The backlash against coalition plans to give MI6 and MI5 unprecedented ‘email snooping' powers, illustrates the fact that people simply do not trust the government with their personal data.
The old cliché of ‘nothing to hide, nothing to fear' rings increasingly hollow when we see how frequently government departments lose, misuse and abuse sensitive information.
In 2011, over 300 police officers were caught illegally snooping on members of the public, while 132 councils lost vital public information, with errors ranging from unlawfully accessing databases, to sending emails over unsecured networks.
Yet these figures could be the tip of the iceberg; monitoring of internal systems is so poor that some organisations take months and even years, to discover data breaches. One police officer was found to have made 658 illegal checks on family members before finally being caught.
It is clear that the failure of many government bodies to properly monitor employee activity on internal systems means that our data is no longer safe in their hands.
Stringent rules now make the collection, storage and analysis of employee activity a legal imperative for government departments. The Information Commissioner's Office (ICO) can impose £500,000 fines on organisations that fail to prevent data breaches.
The ‘Cross Government Actions; Minimum Mandatory Measures' from the Cabinet Office places stringent requirements on public sector organisations to institute a ‘Forensic Readiness Policy' to capture, preserve and analyse audit logs for legal and security purposes.
Forensic readiness has been introduced as a need for government organisations to increase their ability to gather and preserve evidence before data security incidents occur. Typically forensic investigations are employed as post-event responses to information security incidents. Forensic readiness ensures risk is minimised by using the IT data to detect and deter crime before it occurs and by providing digital evidence of activities that organisations can use in their own defence.
But as CIO's know only too well, there is a difference between having a policy in place, and ensuring that it is actually being followed.
The failure to enforce data-privacy policies and protect confidential data from irresponsible employees is rooted in popular misconceptions about data security.
Many organisations regard audit logs as useful only for Freedom of Information Act requests or court cases, and take a reactive approach to forensic readiness. A recent survey found that 47 per cent of respondents only analyse internal audit logs after a breach has already occurred.
Thanks to sensational stories about cyber terrorists and hacktivists, many organisations wrongly believe that most data security threats come from outside the organisation, so they focus on perimeter defences instead of internal data analysis. Yet a recent Ponemon Institute survey found that 78 per cent of data breaches are caused by employees.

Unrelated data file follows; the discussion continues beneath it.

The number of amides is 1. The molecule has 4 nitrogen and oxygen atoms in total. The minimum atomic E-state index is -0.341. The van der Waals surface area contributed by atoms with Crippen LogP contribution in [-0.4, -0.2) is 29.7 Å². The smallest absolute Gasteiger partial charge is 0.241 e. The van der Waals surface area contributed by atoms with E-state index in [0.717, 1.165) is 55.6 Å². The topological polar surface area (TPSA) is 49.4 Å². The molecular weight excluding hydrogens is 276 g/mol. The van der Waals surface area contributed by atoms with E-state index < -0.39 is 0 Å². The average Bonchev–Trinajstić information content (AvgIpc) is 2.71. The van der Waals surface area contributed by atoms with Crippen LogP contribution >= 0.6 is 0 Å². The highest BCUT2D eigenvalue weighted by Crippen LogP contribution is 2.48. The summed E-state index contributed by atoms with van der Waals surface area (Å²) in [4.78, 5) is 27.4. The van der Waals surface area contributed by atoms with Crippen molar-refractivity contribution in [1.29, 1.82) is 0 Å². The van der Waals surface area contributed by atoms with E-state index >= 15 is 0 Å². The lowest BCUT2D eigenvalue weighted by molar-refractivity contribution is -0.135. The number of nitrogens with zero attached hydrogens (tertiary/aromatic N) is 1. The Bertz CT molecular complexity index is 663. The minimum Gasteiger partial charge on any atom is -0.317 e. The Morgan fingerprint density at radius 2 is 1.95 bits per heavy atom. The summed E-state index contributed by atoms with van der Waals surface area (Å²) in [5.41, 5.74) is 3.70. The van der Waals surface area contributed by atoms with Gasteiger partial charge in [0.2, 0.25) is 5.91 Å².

The CESG Good Practice Guide on Forensic Readiness (Good Practice Guide No. 18) details principles that organisations must observe as part of their adoption of forensic readiness, and key to this is a responsibility to "maintain the quality and effectiveness of their records management systems in order that specific business records can be produced as evidence in court or to address any legal or regulatory requirement".
Failures in commonly-used log management systems are shockingly common, especially where integrity and forensic readiness are concerned. Some of the most common SIEM (security information and event management) solutions only collect specific risk events, instead of complete records of user activity, and do not store the information in its original format.
This means that many organisations have extremely limited visibility over their internal infrastructure and do not keep complete, verifiable records of user activity as required by law.
The latest legal requirements for ‘forensic readiness' provide an unprecedented opportunity for the UK government to restore public trust in their handling of confidential data.
Many IT departments fail to realise that audit logs are not just useful for court cases; they are a potential goldmine of information that can be used to pre-empt security threats. If organisations can capture and analyse log data in real-time, they can instantly identify dodgy employees and spot suspicious patterns of user behaviour or rule breaches, before they spiral out of control.
New forensic log management and protective monitoring technology can securely gather complete, original logs from inside almost any system, server, network or device. Organisations can then automatically screen the information for anomalies and alert the relevant departments in real-time, giving a live overview of their entire IT infrastructure.
Critically, new technology can distinguish between ‘data access events' (which have the potential to cause privacy breaches) and actual ‘security events', allowing organisations to see when there has been a genuine security breach, as opposed to the mere risk that one may occur.
This empowers government departments to spot rogue employees and stamp out bad practices at an early stage, and allows them to respond to FOI requests and legal challenges with accurate and up-to-date information.
With the latest IT innovations, government departments can finally begin to end their reliance on employees to safeguard your right to privacy. The government's recent unveiling of the Communications Data Bill, that would require all ISPs and mobile phone network providers in Britain to collect and store information on everyone's internet and phone activity, demonstrates how important protecting the public's personal information is.
As the information stored on individuals grows, forensic readiness requirements go some way towards ensuring the safety of public information.
Terry Pudwell is executive chairman of Assuria